When Do We Not Need Larger Vision Models?

Published on Mar 19
· Featured in Daily Papers on Mar 21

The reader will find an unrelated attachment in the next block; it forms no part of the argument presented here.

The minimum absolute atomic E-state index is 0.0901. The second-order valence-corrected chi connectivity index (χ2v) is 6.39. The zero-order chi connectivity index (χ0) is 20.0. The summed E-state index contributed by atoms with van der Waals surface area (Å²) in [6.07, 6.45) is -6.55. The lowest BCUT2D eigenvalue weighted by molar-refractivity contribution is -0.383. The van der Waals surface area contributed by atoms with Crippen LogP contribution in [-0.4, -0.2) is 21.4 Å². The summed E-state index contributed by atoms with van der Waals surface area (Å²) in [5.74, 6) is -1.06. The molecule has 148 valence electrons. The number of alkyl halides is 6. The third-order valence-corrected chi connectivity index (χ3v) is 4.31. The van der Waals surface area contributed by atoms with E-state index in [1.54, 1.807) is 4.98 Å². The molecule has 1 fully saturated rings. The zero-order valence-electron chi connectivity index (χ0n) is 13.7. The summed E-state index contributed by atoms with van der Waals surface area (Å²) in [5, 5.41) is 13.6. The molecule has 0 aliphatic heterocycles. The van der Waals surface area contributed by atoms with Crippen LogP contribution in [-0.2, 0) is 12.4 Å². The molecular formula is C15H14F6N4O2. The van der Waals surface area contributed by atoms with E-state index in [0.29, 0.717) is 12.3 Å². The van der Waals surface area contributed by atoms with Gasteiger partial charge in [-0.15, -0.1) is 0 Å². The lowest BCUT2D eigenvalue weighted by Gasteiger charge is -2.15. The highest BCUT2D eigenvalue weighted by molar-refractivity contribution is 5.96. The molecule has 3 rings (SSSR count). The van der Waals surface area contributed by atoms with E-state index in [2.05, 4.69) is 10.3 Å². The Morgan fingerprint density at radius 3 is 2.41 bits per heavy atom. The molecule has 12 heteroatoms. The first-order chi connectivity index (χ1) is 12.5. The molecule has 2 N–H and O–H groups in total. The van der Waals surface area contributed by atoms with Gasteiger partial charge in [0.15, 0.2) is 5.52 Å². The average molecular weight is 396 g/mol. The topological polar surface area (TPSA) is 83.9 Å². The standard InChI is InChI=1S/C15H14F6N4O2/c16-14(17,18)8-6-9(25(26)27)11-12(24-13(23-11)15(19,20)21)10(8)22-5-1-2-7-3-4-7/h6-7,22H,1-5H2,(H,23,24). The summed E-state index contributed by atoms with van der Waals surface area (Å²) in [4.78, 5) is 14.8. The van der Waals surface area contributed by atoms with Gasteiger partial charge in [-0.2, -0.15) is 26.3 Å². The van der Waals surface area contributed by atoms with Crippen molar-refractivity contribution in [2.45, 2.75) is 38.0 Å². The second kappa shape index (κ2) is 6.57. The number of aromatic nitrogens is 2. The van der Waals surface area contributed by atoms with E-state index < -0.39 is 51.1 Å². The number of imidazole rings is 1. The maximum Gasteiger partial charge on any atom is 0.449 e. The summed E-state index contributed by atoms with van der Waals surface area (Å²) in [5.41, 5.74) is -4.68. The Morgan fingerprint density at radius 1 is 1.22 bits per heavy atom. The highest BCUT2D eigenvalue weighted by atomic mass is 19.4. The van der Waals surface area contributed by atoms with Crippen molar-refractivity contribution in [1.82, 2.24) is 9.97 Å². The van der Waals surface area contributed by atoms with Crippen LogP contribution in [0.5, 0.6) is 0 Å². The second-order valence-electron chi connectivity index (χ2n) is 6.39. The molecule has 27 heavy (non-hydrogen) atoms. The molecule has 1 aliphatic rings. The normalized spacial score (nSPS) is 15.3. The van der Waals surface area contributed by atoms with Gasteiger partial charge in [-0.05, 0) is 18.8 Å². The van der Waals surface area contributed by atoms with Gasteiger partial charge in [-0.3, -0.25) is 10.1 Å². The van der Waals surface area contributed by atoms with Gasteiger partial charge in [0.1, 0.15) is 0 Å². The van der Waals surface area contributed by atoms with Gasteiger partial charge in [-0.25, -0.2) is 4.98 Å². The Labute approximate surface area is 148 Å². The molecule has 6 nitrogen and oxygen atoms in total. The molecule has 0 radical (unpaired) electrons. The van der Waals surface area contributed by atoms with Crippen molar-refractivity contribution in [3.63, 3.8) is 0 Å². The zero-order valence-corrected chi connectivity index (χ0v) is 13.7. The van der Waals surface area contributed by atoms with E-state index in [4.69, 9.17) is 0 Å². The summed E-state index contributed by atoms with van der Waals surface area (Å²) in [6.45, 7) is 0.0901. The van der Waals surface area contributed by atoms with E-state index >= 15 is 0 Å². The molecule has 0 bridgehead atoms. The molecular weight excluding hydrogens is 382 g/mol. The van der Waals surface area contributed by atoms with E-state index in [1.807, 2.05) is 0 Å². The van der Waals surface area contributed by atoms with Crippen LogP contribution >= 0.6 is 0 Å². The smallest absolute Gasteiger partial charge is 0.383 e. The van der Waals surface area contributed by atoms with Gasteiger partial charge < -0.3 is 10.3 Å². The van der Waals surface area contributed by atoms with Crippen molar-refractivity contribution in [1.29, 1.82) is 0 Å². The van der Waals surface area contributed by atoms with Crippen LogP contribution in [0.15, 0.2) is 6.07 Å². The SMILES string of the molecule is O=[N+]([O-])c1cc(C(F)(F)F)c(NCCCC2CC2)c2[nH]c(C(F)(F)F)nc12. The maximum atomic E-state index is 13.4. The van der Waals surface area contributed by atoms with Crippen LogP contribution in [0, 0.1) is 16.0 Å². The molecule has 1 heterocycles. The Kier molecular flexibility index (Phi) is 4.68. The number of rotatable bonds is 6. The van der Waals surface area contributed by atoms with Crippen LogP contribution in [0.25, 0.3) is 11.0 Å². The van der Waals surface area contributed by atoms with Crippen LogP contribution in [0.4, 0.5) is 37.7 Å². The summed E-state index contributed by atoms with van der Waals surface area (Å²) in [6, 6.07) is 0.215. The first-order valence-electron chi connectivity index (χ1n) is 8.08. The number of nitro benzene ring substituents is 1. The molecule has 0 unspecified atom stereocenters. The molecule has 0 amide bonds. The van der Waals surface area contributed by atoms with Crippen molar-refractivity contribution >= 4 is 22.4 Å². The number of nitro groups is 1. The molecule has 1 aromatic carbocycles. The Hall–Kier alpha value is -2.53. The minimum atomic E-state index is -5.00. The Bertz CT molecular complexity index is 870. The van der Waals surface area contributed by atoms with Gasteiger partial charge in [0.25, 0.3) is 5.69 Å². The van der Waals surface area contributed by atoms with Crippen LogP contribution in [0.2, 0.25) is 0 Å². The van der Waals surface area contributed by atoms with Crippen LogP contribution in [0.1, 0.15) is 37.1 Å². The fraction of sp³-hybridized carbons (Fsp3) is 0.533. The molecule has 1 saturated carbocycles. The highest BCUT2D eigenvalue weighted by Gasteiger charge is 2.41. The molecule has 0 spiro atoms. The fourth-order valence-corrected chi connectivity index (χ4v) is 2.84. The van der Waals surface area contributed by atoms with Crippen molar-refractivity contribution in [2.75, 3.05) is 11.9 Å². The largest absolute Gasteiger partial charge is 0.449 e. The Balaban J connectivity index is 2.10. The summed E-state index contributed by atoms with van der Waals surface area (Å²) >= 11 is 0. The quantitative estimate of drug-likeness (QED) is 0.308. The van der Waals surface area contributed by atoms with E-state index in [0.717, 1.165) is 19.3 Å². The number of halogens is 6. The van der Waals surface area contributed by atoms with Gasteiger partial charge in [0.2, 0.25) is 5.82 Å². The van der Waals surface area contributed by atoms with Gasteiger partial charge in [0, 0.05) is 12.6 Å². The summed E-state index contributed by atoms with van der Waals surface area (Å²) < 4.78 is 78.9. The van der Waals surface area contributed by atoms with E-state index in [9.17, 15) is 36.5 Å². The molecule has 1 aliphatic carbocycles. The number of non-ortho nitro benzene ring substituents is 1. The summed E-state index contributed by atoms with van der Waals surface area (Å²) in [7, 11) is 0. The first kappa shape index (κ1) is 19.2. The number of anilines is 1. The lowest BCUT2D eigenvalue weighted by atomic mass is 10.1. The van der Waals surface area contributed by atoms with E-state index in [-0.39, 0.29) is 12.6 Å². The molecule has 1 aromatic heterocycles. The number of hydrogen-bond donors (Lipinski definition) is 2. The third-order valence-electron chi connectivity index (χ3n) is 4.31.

Scaling up the size of vision models has been the de facto standard to obtain more powerful visual representations. In this work, we discuss the point beyond which larger vision models are not necessary. First, we demonstrate the power of Scaling on Scales (S^2), whereby a pre-trained and frozen smaller vision model (e.g., ViT-B or ViT-L), run over multiple image scales, can outperform larger models (e.g., ViT-H or ViT-G) on classification, segmentation, depth estimation, Multimodal LLM (MLLM) benchmarks, and robotic manipulation. Notably, S^2 achieves state-of-the-art performance in detailed understanding of MLLM on the V* benchmark, surpassing models such as GPT-4V. We examine the conditions under which S^2 is a preferred scaling approach compared to scaling on model size. While larger models have the advantage of better generalization on hard examples, we show that features of larger vision models can be well approximated by those of multi-scale smaller models. This suggests most, if not all, of the representations learned by current large pre-trained models can also be obtained from multi-scale smaller models. Our results show that a multi-scale smaller model has comparable learning capacity to a larger model, and pre-training smaller models with S^2 can match or even exceed the advantage of larger models. We release a Python package that can apply S^2 on any vision model with one line of code:


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